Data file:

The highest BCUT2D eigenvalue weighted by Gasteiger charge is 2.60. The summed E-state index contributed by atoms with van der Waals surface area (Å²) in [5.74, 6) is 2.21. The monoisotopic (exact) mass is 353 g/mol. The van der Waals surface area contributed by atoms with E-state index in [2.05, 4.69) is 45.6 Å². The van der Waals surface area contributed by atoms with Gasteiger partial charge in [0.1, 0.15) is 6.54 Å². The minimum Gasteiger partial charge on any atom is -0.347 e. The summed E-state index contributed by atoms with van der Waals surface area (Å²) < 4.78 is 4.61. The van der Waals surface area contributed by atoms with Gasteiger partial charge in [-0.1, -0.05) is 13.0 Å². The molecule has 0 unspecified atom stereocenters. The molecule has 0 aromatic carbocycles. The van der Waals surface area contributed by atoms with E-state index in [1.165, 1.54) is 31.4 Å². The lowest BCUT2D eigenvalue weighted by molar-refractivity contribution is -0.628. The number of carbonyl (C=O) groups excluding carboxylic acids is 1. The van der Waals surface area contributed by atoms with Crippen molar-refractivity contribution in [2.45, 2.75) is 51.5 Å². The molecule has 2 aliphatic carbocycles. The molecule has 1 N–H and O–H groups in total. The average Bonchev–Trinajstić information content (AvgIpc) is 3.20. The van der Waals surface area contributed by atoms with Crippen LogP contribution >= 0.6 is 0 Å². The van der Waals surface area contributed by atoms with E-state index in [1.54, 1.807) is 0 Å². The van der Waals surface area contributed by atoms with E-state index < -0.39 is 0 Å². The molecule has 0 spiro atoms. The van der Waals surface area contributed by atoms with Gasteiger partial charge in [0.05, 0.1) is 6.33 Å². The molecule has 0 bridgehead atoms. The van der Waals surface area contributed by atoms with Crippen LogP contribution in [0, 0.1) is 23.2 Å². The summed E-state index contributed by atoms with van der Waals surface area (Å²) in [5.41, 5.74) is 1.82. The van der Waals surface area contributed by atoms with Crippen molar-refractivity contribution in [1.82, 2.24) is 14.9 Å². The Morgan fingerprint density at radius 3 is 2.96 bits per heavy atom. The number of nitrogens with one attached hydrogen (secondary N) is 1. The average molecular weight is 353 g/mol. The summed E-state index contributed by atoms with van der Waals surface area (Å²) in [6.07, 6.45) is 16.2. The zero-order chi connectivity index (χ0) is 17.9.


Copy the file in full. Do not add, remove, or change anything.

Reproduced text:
The highest BCUT2D eigenvalue weighted by Gasteiger charge is 2.60. The summed E-state index contributed by atoms with van der Waals surface area (Å²) in [5.74, 6) is 2.21. The monoisotopic (exact) mass is 353 g/mol. The van der Waals surface area contributed by atoms with E-state index in [2.05, 4.69) is 45.6 Å². The van der Waals surface area contributed by atoms with Gasteiger partial charge in [0.1, 0.15) is 6.54 Å². The minimum Gasteiger partial charge on any atom is -0.347 e. The summed E-state index contributed by atoms with van der Waals surface area (Å²) < 4.78 is 4.61. The van der Waals surface area contributed by atoms with Gasteiger partial charge in [-0.1, -0.05) is 13.0 Å². The molecule has 0 unspecified atom stereocenters. The molecule has 0 aromatic carbocycles. The van der Waals surface area contributed by atoms with E-state index in [1.165, 1.54) is 31.4 Å². The lowest BCUT2D eigenvalue weighted by molar-refractivity contribution is -0.628. The number of carbonyl (C=O) groups excluding carboxylic acids is 1. The van der Waals surface area contributed by atoms with Crippen molar-refractivity contribution in [2.45, 2.75) is 51.5 Å². The molecule has 2 aliphatic carbocycles. The molecule has 1 N–H and O–H groups in total. The average Bonchev–Trinajstić information content (AvgIpc) is 3.20. The van der Waals surface area contributed by atoms with Crippen LogP contribution >= 0.6 is 0 Å². The van der Waals surface area contributed by atoms with E-state index in [1.54, 1.807) is 0 Å². The van der Waals surface area contributed by atoms with E-state index < -0.39 is 0 Å². The molecule has 0 spiro atoms. The van der Waals surface area contributed by atoms with Gasteiger partial charge in [0.05, 0.1) is 6.33 Å². The molecule has 0 bridgehead atoms. The van der Waals surface area contributed by atoms with Crippen LogP contribution in [0, 0.1) is 23.2 Å². The summed E-state index contributed by atoms with van der Waals surface area (Å²) in [5.41, 5.74) is 1.82. The van der Waals surface area contributed by atoms with Crippen molar-refractivity contribution in [1.82, 2.24) is 14.9 Å². The Morgan fingerprint density at radius 3 is 2.96 bits per heavy atom. The number of nitrogens with one attached hydrogen (secondary N) is 1. The average molecular weight is 353 g/mol. The summed E-state index contributed by atoms with van der Waals surface area (Å²) in [6.07, 6.45) is 16.2. The zero-order chi connectivity index (χ0) is 17.9.